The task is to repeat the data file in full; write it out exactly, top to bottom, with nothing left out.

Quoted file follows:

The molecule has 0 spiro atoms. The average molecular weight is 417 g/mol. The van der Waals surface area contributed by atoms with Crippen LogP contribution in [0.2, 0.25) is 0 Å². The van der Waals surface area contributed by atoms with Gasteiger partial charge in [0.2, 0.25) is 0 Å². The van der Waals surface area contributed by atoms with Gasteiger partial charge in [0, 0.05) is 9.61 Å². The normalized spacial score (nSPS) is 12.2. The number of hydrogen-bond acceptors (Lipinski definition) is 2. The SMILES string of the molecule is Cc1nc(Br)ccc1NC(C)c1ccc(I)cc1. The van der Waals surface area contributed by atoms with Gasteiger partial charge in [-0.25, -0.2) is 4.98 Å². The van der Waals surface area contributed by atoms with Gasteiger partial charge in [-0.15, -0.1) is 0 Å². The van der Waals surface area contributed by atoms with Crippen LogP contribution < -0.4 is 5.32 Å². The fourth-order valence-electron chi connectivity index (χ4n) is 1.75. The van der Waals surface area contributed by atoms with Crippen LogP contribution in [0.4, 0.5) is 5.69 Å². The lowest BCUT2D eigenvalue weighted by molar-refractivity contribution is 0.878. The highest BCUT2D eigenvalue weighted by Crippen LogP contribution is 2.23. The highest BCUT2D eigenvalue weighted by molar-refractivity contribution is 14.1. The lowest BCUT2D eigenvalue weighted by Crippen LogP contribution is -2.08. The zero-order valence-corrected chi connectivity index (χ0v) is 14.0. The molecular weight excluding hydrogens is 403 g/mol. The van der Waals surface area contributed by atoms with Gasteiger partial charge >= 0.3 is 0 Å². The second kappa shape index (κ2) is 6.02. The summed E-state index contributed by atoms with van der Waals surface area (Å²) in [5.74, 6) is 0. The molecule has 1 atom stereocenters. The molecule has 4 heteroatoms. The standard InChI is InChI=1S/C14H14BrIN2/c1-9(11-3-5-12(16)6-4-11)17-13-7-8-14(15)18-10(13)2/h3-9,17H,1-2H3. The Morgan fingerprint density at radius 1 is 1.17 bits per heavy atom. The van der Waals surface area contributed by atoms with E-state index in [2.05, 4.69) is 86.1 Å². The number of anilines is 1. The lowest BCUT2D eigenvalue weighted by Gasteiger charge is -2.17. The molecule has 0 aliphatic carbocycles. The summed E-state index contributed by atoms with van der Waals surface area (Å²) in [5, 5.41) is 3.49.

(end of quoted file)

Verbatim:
The molecule has 0 spiro atoms. The average molecular weight is 417 g/mol. The van der Waals surface area contributed by atoms with Crippen LogP contribution in [0.2, 0.25) is 0 Å². The van der Waals surface area contributed by atoms with Gasteiger partial charge in [0.2, 0.25) is 0 Å². The van der Waals surface area contributed by atoms with Gasteiger partial charge in [0, 0.05) is 9.61 Å². The normalized spacial score (nSPS) is 12.2. The number of hydrogen-bond acceptors (Lipinski definition) is 2. The SMILES string of the molecule is Cc1nc(Br)ccc1NC(C)c1ccc(I)cc1. The van der Waals surface area contributed by atoms with Gasteiger partial charge in [-0.25, -0.2) is 4.98 Å². The van der Waals surface area contributed by atoms with Gasteiger partial charge in [-0.15, -0.1) is 0 Å². The van der Waals surface area contributed by atoms with Crippen LogP contribution < -0.4 is 5.32 Å². The fourth-order valence-electron chi connectivity index (χ4n) is 1.75. The van der Waals surface area contributed by atoms with Crippen LogP contribution in [0.4, 0.5) is 5.69 Å². The lowest BCUT2D eigenvalue weighted by molar-refractivity contribution is 0.878. The highest BCUT2D eigenvalue weighted by Crippen LogP contribution is 2.23. The highest BCUT2D eigenvalue weighted by molar-refractivity contribution is 14.1. The lowest BCUT2D eigenvalue weighted by Crippen LogP contribution is -2.08. The zero-order valence-corrected chi connectivity index (χ0v) is 14.0. The molecular weight excluding hydrogens is 403 g/mol. The van der Waals surface area contributed by atoms with Gasteiger partial charge >= 0.3 is 0 Å². The second kappa shape index (κ2) is 6.02. The summed E-state index contributed by atoms with van der Waals surface area (Å²) in [5.74, 6) is 0. The molecule has 1 atom stereocenters. The molecule has 4 heteroatoms. The standard InChI is InChI=1S/C14H14BrIN2/c1-9(11-3-5-12(16)6-4-11)17-13-7-8-14(15)18-10(13)2/h3-9,17H,1-2H3. The Morgan fingerprint density at radius 1 is 1.17 bits per heavy atom. The van der Waals surface area contributed by atoms with E-state index in [2.05, 4.69) is 86.1 Å². The number of anilines is 1. The lowest BCUT2D eigenvalue weighted by Gasteiger charge is -2.17. The molecule has 0 aliphatic carbocycles. The summed E-state index contributed by atoms with van der Waals surface area (Å²) in [5, 5.41) is 3.49.